Simply put, our being influences what we do, and what we do creates what we have. Our values, attitudes, beliefs and preferences drive our behavior. What is visible to those around us are the results we produce because of our behaviour.

What is not visible under the waterline, but influences our behavior is our being, our inner world.  And that is the key.

Leverage is below the waterline

Leadership begins below the water line, at the being level. When we understand “what’s below the waterline” we open up the door to increased self-awareness, and we generate the possibility of making better choices.

Once we have achieved this deeper level of self-understanding we can face the challenge of leading others. One powerful way for leaders to move from boat-rocking  activities that are ‘disruptive’ to boat-rocking activities that lead to breakthroughs within organisations, is by using the Insights (www.insights.com) color energies as a framework to increase self-awareness.

Fiery Red energy is associated with persistence, drive and tough-mindedness. A leader with dominant Fiery Red energy might have a tendency to push through changes without consulting critical stakeholders. By taking time to understand their values and preferences the same leader might use their Fiery Red energy with grace – taking time to understand issues and concerns and modifying their approach so that people are ready for any disruption that might take place.

Sunshine Yellow energy is associated with passion and enthusiasm. A leader with dominant  Sunshine Yellow energy can assume that everyone shares their appetite for a new initiative and neglect to dot the I’s and cross the t’s. With greater self-awareness this leader will use their Sunshine Yellow energy with focus – creating a detailed plan so that their people have all of the information they need to be successful.

Earth Green Energy is associated with harmony and democracy, so it may be less likely that leaders with dominant earth green energy will rock the boat. With increased understanding of their preferences, these leaders can use their Earth Green energy with power – having the courage to be bold and take decisive action even though it may cause short-term discomfort.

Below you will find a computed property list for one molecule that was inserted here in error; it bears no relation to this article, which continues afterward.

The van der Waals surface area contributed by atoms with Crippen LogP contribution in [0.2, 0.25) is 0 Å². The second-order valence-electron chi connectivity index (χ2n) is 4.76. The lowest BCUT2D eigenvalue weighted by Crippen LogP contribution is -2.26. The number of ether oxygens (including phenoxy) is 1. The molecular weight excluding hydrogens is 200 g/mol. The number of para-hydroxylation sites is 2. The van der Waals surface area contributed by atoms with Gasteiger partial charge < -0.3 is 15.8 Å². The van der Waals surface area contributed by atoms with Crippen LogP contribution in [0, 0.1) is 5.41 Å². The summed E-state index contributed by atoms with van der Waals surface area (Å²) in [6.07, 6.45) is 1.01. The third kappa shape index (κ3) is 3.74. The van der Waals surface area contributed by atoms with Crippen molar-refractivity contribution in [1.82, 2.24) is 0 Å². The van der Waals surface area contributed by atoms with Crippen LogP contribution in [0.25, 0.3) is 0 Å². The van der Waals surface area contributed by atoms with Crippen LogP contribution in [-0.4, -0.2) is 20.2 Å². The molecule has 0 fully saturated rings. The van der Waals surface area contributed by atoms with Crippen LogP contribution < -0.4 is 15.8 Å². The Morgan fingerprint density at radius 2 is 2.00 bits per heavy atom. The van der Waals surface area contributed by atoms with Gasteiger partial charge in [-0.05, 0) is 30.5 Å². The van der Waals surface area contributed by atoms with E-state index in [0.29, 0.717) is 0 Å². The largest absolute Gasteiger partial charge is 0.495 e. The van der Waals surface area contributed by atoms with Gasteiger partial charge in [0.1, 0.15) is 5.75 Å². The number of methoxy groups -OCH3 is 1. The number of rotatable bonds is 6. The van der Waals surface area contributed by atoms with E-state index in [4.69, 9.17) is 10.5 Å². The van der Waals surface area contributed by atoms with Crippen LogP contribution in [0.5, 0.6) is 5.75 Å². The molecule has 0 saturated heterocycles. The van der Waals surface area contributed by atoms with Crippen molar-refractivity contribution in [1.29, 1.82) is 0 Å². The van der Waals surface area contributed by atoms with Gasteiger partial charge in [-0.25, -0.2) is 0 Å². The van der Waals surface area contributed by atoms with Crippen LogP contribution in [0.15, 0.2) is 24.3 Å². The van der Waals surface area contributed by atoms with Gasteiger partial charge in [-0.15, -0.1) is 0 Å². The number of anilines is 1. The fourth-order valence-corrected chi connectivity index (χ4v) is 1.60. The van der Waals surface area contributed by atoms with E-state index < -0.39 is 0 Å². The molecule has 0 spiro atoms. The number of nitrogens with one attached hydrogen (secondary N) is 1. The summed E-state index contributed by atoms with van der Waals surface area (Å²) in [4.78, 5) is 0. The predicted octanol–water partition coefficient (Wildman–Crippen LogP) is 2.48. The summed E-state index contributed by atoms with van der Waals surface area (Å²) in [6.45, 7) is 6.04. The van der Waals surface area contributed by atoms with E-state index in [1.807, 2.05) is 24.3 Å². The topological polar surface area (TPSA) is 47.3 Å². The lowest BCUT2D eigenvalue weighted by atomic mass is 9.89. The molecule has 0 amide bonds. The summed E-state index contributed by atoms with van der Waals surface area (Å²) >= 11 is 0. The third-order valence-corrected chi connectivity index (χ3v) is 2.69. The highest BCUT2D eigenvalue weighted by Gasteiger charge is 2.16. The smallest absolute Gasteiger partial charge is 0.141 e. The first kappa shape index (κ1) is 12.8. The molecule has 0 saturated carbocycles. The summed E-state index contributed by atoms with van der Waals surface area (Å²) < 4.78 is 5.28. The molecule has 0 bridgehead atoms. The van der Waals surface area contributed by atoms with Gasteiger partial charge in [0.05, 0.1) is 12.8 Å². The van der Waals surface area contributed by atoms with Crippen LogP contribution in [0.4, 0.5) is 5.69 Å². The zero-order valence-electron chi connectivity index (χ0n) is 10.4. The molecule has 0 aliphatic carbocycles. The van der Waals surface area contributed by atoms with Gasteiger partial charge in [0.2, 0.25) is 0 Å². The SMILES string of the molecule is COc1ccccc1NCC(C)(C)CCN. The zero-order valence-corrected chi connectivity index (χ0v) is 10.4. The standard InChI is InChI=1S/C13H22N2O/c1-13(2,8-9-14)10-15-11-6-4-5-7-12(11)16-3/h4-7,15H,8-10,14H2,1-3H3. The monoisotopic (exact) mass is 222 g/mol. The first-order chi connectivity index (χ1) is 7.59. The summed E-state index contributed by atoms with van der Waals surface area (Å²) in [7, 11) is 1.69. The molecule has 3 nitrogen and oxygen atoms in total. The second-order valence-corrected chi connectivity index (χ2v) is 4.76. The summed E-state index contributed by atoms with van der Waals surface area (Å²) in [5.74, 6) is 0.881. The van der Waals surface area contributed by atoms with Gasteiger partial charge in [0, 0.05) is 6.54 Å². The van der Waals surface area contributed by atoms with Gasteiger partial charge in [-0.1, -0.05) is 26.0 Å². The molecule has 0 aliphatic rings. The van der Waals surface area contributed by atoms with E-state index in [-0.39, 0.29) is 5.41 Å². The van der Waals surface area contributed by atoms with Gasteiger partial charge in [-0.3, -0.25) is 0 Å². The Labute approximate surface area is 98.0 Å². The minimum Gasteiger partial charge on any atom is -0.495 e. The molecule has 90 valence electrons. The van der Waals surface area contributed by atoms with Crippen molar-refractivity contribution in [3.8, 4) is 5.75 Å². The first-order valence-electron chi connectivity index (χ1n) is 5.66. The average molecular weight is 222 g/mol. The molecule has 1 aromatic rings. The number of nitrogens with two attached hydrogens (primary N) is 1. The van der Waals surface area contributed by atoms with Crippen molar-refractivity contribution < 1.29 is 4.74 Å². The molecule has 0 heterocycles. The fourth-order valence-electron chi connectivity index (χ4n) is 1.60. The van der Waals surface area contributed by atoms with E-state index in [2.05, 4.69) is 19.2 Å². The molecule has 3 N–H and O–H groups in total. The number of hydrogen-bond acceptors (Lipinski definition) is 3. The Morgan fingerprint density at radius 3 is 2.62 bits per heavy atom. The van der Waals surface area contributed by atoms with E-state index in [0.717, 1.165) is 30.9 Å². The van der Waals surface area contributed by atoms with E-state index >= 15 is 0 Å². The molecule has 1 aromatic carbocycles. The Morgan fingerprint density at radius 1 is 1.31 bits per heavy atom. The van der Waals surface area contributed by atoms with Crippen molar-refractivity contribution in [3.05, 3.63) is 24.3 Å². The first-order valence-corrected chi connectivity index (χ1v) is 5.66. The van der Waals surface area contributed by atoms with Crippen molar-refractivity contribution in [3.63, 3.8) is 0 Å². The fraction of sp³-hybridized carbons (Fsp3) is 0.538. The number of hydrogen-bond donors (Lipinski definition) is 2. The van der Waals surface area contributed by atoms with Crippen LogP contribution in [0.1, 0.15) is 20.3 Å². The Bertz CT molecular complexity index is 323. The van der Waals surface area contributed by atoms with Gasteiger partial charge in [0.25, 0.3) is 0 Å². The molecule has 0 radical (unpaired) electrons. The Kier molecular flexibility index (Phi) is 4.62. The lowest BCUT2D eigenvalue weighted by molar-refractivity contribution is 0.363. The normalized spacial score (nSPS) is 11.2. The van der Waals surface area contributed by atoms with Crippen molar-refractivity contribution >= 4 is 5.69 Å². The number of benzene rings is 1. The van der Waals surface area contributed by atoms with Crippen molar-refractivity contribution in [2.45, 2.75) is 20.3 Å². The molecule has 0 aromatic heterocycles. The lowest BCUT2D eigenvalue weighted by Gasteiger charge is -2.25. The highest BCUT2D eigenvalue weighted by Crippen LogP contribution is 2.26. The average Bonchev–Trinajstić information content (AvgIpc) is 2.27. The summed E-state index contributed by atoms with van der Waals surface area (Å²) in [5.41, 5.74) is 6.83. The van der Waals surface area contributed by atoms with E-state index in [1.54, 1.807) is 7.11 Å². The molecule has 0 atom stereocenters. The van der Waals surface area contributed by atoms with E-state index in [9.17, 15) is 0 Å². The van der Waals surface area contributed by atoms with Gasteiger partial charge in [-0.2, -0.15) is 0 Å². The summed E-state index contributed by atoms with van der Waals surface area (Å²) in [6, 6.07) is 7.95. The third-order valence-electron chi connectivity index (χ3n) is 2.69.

Cool Blue energy is associated with logical analysis. A leader with dominant Cool Blue energy will not readily break the rules. With greater self-understanding this leader will use their Cool Blue energy with passion – creating a powerful vision and being prepared to win the hearts as well as the minds of their people.

So, self-awareness and an understanding of our preferences that are hidden below the waterline can help us develop a mature and balanced leadership style. We can be bold, innovative and challenge convention, but still bring our people with us. We can rock the boat just enough to make waves, but not so much that anyone (including the leader) gets thrown overboard.

About Don Johnson

Don Johnson, the Founder and President of the Integria Group, LLC, has over 25 years of experience in business management, leadership, sales and consulting in the performance improvement industry. He founded the Integria Group after being a Principal Consultant with Axialent. He has worked extensively with executives at Google, YouTube, Yahoo! AXA USA, Crowe Horwath, The Jamaican Ministry of Defense, The United States Federal Court System and Allinial Global helping them develop their leadership skills and their business effectiveness. Don was formerly the US Director of Sales for Insights for 5 years helping lead the business to record growth and also worked at Achieve Global, a leading international training and consulting firm, holding many positions, including Regional Director and later Regional Vice President. For five years, he managed a 30-person, $15 million business unit, leading his organization through the post-merger integration of three consulting companies. After completing his undergraduate degree from Ohio Wesleyan University in English Literature, Don started his career at Élan Vital, an international non-profit organization that promotes the work of Prem Rawat. A member of the Élan Vital management team from a young age, Don was appointed President of the corporation in 1980 and held the position for four years. He is a competitive tennis player, plays guitar and writes and records music. He lives in Tayport, Scotland, a small village on the North Sea.